Holland Village (or Holland V) was where much of my childhood youth was spent.
It was (and still is) a charming cluster of shops, eateries and snaking undulating roads.
My mother used to go there often with us kids in tow to buy groceries from the Cold Storage, and sometimes pass us a small coin to donate to the Spastic Children’s Association of Singapore or SPCA donation stand.
The Buona Vista Swimming Pool was right behind Holland V, where I spent my weekday afternoons swimming in pyjamas while pursuing the bronze, silver and then gold survival certificate in Primary School.
As I grew older, Holland V still looked pretty much the same. The second floor of Holland Road Shopping Centre was the favourite weekday haunt of me and my best friend in Secondary School.
We’d start off at Lim’s, looking through knick-knacks and other expensive stuff we couldn’t afford, move on to cheap clothes shops, goggle over the photos in muscle magazines at a bookshop, stop by the Neoprint machines at the corner, and skip the third floor which was dead. Thambi would be our final stop to buy a copy of Teenage magazine before we headed home.
On weekends, I’d meet another group of guys at BK (aka Burger King). BK was their favourite place because they could park their bikes outside and watch over them as we wolfed down Mushroom Swiss burgers and
gossip talk about the people we knew.
We loved going to the party supplies shop at the end of the first row, to buy the $2.50 mealworm snack and challenge each other to eat mealworms.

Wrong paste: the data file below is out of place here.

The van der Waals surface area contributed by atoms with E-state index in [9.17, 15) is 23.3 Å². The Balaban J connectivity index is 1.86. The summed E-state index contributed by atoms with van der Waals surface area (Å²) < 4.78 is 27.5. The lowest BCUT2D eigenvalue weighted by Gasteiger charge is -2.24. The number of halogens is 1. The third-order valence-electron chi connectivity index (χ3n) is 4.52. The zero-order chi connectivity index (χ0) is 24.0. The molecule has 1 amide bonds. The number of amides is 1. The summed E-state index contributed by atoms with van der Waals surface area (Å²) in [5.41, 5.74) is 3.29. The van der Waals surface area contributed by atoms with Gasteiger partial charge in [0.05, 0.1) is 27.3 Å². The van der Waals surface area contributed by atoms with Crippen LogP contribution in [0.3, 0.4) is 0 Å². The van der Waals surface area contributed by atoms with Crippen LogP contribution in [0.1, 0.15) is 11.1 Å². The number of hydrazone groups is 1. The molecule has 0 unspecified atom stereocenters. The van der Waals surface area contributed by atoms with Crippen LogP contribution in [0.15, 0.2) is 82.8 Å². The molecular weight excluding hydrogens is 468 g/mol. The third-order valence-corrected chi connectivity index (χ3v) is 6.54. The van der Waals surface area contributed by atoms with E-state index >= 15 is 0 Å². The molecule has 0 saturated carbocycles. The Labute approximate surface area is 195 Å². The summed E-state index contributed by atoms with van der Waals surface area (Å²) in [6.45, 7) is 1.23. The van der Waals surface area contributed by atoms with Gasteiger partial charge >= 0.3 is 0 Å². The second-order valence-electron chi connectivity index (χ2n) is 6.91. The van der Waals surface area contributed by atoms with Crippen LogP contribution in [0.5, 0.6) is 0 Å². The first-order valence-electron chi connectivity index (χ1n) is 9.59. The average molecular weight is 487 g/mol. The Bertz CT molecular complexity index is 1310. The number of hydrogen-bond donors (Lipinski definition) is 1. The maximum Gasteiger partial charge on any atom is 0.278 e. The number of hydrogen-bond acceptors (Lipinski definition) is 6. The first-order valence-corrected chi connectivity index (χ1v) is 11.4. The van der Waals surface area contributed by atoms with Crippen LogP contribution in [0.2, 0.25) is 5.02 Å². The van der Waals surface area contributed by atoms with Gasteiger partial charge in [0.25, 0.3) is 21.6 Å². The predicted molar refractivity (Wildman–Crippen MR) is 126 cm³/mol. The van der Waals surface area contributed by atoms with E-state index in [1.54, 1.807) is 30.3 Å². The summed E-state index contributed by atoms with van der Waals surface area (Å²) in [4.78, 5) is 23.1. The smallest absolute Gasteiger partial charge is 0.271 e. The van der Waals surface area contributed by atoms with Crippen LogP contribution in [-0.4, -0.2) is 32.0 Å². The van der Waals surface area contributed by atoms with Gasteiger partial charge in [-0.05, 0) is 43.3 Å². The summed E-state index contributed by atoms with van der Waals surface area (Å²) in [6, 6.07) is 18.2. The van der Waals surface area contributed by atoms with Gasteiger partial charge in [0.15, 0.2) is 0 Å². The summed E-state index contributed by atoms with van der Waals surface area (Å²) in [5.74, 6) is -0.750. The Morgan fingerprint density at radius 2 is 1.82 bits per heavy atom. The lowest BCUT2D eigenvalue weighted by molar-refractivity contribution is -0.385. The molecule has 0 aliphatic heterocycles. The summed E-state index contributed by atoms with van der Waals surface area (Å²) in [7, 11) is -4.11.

In 1999, multiplayer game Half-Life debuted in Singapore.
For quite a few months, my church mates spent their Sunday afternoons after church killing each other’s avatar at a LAN shop at one corner of Holland V, before adjourning to coo over cute hamsters at the nearby pet shop.
As more restaurants sprouted up, especially in Chip Bee Gardens, we found dining in Holland V increasingly expensive, even though some of us were already working part-time.
The food court and hawker centre that eventually opened provided some relatively affordable options, but by then most of us had moved our hangouts to Orchard (especially Cineleisure) to play laser and join up with larger gaming clans.
But we didn’t forget Holland V.
Toni & Guy opened a training school for aspiring hairdressers, and on certain days, trainee hairdressers would cut, wash and blow dry students’ hair for a really cheap price, so we could look great on the next day of school.
Sasa was the convenient beauty store where we sprayed ourselves with tester perfume to freshen up after school, before meeting our dates.
Breko became our favourite place to lounge on the sofa and share a baked potato with various toppings, especially after our CCAs ended. If we were feeling peckish, a milk bun from Provence down the road was our secret ingredient to making our day.
When we could afford it, we had dates at NYDC (cheesecake and milkshake), Haagen Dazs and Sushi Tei. Xiaolongbao at Crystal Jade Kitchen was also a group date favourite.
Wala Wala was the next big thing, and we would time our night dates when Jack and Rai were performing, cramming with many others into a second level bar just to listen to this duo’s songs.
2am:dessertbar wowed us with their inventive creations (where I had my virgin experience eating sticky date pudding) and we’d chat about the good ol’ days of student life drama.
Holland V finally got its own MRT station when the Circle Line opened, making it a lot more accessible.
As a hangout place, some parts of Holland V haven’t really changed much. Some shops have been there for decades, while others come and go.
The LAN shop and pet shop have gone, as have BK and NYDC. It’s just part and parcel of changing consumer tastes, lifestyles and expectations that Holland V takes in its stride.
But for me who grew up hanging out at Holland V way more than I should have been, this place has given me tons of memories that make up an important part of my life experience.